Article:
Canadian ability to be competitive in a global market is hampered by the current market access challenges, a report by the Canadian Association of Petroleum Producers (CAPP) shows.
Lack of pipelines and insufficient infrastructure are crippling Canada’s competitiveness in the global market, despite the abundance of natural resources.
“Global markets for liquefied natural gas (LNG) are expected to expand substantially by the mid-2020s, yet Canada is not moving quickly enough to capitalize on this growing demand,” CAPP said.
The report notes that the inability to reach these high-growth markets means Canada is not contributing to the reduction of the net global greenhouse gas emissions (GHGs) by providing liquefied natural gas to China, India, Southeast Asia, and Europe.
CAPP adds that going forward, Canada requires government commitment to resource development, a competitive fiscal environment, and an efficient regulatory process to enable new projects to be approved and constructed in a timely manner.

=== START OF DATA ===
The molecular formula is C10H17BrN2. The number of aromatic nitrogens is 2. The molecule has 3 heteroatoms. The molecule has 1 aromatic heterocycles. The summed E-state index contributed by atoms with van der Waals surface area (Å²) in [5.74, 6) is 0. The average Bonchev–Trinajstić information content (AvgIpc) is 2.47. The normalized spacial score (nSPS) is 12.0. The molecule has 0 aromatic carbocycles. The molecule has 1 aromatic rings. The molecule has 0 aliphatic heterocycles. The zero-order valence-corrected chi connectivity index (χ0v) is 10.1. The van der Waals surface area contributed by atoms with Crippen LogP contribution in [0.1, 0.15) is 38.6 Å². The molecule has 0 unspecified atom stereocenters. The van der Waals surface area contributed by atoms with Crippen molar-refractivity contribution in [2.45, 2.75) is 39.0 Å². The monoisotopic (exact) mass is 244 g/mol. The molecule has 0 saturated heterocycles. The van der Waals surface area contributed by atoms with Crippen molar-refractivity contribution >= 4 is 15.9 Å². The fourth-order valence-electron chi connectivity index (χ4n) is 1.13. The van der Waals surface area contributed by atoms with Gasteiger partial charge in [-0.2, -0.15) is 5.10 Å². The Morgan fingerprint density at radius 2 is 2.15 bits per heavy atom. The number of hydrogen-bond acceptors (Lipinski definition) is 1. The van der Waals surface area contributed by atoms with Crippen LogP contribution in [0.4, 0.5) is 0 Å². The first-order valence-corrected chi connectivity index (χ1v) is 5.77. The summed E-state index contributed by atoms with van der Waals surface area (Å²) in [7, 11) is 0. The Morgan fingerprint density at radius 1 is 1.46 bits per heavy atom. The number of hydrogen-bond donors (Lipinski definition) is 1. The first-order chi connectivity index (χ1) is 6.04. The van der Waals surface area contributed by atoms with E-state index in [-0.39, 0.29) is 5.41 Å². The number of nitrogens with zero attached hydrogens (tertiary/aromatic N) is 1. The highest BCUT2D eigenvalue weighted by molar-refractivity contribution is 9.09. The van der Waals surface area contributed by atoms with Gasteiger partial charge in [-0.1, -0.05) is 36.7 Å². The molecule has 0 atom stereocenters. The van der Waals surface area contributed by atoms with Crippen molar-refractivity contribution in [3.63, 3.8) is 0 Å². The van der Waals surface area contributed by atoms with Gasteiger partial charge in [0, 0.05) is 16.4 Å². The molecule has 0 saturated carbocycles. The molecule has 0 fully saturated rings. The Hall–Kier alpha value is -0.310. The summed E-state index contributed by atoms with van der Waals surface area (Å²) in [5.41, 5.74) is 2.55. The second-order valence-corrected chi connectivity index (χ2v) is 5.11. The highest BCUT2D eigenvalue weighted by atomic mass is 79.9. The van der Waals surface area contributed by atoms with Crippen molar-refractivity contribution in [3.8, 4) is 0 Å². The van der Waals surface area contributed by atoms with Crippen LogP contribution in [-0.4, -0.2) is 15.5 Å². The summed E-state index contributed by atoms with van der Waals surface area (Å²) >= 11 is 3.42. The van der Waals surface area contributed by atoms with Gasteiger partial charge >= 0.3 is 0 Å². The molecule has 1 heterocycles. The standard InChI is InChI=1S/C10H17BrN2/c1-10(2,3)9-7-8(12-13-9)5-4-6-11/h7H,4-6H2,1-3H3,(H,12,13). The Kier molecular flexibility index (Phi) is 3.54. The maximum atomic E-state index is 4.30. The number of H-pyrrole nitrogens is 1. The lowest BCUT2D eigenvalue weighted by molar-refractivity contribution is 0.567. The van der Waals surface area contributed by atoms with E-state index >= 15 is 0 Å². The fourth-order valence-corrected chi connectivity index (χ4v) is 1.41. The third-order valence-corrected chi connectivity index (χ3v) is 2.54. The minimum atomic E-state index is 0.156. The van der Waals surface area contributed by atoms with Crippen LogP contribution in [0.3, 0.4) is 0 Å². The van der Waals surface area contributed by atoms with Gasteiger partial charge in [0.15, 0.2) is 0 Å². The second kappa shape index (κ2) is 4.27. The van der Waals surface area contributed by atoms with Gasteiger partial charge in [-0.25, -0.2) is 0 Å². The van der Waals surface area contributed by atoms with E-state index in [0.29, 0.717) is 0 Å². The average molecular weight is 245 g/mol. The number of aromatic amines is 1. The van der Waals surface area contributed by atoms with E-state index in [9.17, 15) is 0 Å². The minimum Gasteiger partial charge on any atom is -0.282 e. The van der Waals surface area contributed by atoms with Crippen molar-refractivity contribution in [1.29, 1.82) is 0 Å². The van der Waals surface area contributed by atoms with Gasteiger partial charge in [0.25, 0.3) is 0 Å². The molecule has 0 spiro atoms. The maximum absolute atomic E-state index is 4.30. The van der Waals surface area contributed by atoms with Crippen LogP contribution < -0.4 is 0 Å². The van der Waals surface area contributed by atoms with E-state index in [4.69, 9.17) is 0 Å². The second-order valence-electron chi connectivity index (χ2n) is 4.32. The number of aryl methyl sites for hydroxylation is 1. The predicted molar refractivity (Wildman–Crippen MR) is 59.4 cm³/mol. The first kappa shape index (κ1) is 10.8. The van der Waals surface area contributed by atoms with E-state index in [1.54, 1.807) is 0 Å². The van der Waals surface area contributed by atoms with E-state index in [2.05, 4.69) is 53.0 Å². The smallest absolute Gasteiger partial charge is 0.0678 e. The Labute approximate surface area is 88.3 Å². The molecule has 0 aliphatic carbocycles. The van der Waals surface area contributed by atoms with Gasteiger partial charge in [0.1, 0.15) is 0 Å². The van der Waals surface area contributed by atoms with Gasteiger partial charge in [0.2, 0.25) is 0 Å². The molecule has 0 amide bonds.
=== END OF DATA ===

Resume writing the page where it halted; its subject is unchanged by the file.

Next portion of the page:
The Canadian Association of Petroleum Producers president and CEO Tim McMillan said, “before they will invest in Canada, global investors need to see that the Canadian federal and provincial governments are firmly committed to resource development.”
The association called for the government to make “substantial changes to Bill C-69 which, as it stands now, will only compound the problems” of the protracted regulatory process.
CAPP also calls for the government to withdraw Bill C-48 which proposes a tanker moratorium on a significant portion of Canada’s West Coast.
Capital investment in Canada’s oil and natural gas sector dropped to about $41 billion in 2018, down from $81 billion in 2014. It is expected to drop another 10 percent in 2019, CAPP said.